• 4. and so established their own organisation, with the first meeting held at Kanpi in South Australia in December 1980. Aims and Objectives NPYWC’s central purpose is to ‘relieve the poverty, sickness, destitution, distress, suffering, misfortune or helplessness among the Aboriginals of the Ngaanyatjarra, Pitjantjatjara and Yankunytjatjara communities’. The organisation’s specific aims are to:  Provide a forum for Ngaanyatjarra, Pitjantjatjara and Yankunytjatjara women to discuss their concerns;  Assist and encourage the representation and participation of women from the Ngaanyatjarra, Pitjantjatjara and Yankunytjatjara region on local, regional and other relevant bodies;  Help individual women and girls to achieve further training, education and employment;  Establish, provide and or promote services to improve the health and safety, education and general well‐being of people in the Ngaanyatjarra, Pitjantjatjara and Yankunytjatjara region;  Establish, provide and promote the artistic and cultural interests of Ngaanyatjarra, Pitjantjatjara and Yankunytjatjara women;  Promote and support the achievements and authority of Ngaanyatjarra, Pitjantjatjara and Yankunytjatjara women;  Gather and provide information about issues of importance to Ngaanyatjarra, Pitjantjatjara and Yankunytjatjara women and the broader community;  Promote and encourage the law and culture of Ngaanyatjarra, Pitjantjatjara and Yankunytjatjara women; and  Support and encourage other women and organisations who work towards similar aims. NPY Women’s Council’s actions are informed by the following guiding principles:  Ngapartji ngapartji kulinma munu iwara wananma tjukarurungku: respect each other and follow the law straight  Kalypangku: conciliatory  Piluntjungku: peaceful and calm  Kututu mukulyangku: kind‐hearted  Tjungungku :united  Kunpungku: strong Key Functions NPYWC’s origins as an advocacy based organisation for women in the Central tri‐state area have been maintained through continued provision of a strong and credible voice for its members on issues including:  Substance abuse;  Domestic and family violence;  Child protection;  Policing, cross‐border justice and other safety/legal issues;  End stage renal disease; and  The needs and aspirations of young people. NPYWC’s other major function is as a significant provider of human services to individual Anangu and Yarnangu (Aboriginal people) and families in the regions. Current NPYWC programs (tri‐state unless otherwise indicated) are: 3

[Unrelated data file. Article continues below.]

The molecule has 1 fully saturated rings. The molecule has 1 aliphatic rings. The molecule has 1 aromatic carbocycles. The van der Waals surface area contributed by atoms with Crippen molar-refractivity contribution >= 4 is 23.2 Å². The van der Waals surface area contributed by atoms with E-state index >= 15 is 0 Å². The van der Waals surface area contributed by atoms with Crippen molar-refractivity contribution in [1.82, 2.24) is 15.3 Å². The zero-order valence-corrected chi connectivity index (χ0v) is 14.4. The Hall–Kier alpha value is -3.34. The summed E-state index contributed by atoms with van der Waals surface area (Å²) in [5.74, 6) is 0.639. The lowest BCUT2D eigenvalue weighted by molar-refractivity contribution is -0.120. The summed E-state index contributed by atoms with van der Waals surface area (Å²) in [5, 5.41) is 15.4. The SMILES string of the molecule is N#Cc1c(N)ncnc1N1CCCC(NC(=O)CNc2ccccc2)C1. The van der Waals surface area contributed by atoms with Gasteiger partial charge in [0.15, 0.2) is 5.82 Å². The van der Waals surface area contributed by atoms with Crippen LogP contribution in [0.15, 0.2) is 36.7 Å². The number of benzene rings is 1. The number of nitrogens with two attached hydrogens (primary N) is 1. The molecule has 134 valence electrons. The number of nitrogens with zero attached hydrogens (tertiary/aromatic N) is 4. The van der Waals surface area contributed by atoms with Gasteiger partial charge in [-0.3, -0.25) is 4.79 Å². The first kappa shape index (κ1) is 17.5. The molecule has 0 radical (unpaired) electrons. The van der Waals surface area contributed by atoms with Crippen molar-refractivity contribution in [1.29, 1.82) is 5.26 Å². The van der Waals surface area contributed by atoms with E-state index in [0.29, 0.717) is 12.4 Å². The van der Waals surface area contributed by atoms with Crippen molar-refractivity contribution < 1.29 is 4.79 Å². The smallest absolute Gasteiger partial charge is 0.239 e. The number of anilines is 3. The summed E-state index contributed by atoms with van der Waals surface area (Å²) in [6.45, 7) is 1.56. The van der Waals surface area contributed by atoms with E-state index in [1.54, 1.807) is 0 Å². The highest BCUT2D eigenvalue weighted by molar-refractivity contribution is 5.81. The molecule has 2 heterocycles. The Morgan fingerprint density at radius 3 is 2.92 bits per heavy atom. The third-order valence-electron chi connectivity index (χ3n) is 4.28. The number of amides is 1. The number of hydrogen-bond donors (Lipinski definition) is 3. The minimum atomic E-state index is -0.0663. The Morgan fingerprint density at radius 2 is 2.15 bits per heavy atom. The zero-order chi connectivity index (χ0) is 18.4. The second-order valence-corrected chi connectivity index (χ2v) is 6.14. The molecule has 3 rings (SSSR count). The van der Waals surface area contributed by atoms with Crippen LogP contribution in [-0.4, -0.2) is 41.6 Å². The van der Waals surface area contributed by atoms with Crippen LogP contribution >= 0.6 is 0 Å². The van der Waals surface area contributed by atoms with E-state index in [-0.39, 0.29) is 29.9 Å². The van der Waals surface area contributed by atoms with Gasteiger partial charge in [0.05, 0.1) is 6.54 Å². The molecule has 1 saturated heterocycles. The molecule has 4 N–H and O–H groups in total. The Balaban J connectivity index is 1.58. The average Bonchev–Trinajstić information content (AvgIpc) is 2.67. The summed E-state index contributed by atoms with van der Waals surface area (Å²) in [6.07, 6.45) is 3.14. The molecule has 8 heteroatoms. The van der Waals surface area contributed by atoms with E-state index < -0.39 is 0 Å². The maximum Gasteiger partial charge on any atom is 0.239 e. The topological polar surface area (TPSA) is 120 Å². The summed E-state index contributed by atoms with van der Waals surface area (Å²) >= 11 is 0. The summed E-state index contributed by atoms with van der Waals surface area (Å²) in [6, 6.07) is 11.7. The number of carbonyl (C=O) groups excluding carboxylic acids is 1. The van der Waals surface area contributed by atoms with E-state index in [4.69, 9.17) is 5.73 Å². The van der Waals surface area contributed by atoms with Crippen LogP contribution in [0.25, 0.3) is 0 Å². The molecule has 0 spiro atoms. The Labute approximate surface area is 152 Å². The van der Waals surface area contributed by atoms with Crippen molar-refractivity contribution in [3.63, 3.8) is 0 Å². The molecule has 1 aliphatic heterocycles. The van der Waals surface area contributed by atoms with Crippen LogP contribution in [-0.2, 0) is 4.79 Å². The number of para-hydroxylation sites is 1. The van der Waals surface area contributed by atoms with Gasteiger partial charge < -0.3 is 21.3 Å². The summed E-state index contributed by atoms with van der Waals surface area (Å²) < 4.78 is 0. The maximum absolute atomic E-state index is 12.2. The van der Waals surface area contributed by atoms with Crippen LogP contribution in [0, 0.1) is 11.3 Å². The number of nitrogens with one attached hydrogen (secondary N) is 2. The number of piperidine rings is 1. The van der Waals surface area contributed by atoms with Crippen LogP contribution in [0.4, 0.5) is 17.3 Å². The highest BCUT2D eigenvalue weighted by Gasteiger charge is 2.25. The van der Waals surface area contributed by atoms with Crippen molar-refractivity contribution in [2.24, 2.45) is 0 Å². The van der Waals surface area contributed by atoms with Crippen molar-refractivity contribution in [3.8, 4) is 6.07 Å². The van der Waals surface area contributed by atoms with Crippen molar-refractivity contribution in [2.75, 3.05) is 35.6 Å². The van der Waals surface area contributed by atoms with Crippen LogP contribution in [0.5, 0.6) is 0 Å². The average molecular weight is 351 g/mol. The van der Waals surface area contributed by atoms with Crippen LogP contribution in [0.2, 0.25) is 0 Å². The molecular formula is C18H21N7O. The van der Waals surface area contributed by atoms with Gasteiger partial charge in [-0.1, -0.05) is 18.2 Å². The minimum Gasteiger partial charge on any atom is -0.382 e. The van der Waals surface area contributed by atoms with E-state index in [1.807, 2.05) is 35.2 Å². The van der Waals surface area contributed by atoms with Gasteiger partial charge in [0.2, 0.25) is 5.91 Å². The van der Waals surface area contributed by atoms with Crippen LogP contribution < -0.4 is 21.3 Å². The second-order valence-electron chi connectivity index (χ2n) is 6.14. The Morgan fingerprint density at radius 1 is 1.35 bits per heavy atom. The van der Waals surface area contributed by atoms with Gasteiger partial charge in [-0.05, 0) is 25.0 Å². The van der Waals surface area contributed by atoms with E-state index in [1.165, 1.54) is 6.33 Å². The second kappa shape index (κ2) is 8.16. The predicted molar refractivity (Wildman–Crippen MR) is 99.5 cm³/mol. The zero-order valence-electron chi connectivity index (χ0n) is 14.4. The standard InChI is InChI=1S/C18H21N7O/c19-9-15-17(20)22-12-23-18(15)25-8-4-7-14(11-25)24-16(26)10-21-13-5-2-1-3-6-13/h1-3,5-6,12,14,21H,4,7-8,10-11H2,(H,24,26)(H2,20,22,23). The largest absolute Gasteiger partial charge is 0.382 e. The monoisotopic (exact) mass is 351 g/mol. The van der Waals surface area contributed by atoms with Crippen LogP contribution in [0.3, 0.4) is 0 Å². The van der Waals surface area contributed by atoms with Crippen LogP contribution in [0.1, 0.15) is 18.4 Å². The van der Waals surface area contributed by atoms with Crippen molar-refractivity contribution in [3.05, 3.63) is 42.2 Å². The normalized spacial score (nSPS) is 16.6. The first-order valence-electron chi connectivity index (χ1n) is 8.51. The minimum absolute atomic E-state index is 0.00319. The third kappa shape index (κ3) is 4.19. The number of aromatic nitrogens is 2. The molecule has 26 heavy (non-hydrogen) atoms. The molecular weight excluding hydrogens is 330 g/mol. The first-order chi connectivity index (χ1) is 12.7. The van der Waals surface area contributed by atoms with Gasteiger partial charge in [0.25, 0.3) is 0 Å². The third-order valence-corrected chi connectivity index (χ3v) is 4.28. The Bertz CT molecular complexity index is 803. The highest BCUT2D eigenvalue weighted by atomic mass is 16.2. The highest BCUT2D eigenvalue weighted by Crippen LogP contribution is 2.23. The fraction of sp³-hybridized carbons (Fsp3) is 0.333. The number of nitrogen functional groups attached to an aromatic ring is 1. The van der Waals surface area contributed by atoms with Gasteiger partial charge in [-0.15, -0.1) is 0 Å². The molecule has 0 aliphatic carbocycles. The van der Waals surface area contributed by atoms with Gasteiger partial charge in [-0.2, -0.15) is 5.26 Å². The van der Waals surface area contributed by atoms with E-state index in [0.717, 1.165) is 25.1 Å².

• 5.  Tjungu (together): aged, disability, mental health support programs  Tri‐State Disability Support Services  Disability Advocacy  Aged Advocacy  Aged Care Support (APY Lands SA only)  Emotional and Social Well‐being  Cross‐border Carer Respite Service  Ninti (to know): transitional education opportunities for Anangu children who have a disability.  Ngangkari (traditional healers) Project  Youth Program  Community‐based recreation and diversion; individual case management and holiday programs.  Domestic and Family Violence Service  Legal assistance, advocacy, individual case management and practical help to victims and children in their care.  Child Nutrition and Well‐being Program  Individual case management for failure‐to‐thrive one to five‐year‐olds  Nutrition education  Support in statutory child welfare matters.  Tjanpi Desert Weavers  NPY Women’s Council’s fibre art social enterprise initiative involving over four hundred women making fibre art and other products including bush medicine and beanies to sell to Tjanpi (meaning: desert grass) Desert Weaver for on‐sale to the public through exhibition and retail outlets, including from NPYWC’s premises in Alice Springs.  Emergency relief  Assistance to Anangu and Yarnangu from the region that are in immediate need of food, fuel, transport, clothing, bedding or accommodation. Staff who support the coordination and/or delivery of programs may either be based at NPYWC’s premises in Alice Springs, living in communities in the region and/or undertake extensive travel in order to do their work. Strategic Planning NPYWC’s 2009‐13 Strategic Plan identifies four key focus areas that reflect the consultation undertaken with stakeholders, the organisation’s Directors and senior management. It recognises the political, economic, social and environmental trends impacting or likely to impact on the organisation. These are:  Service delivery 4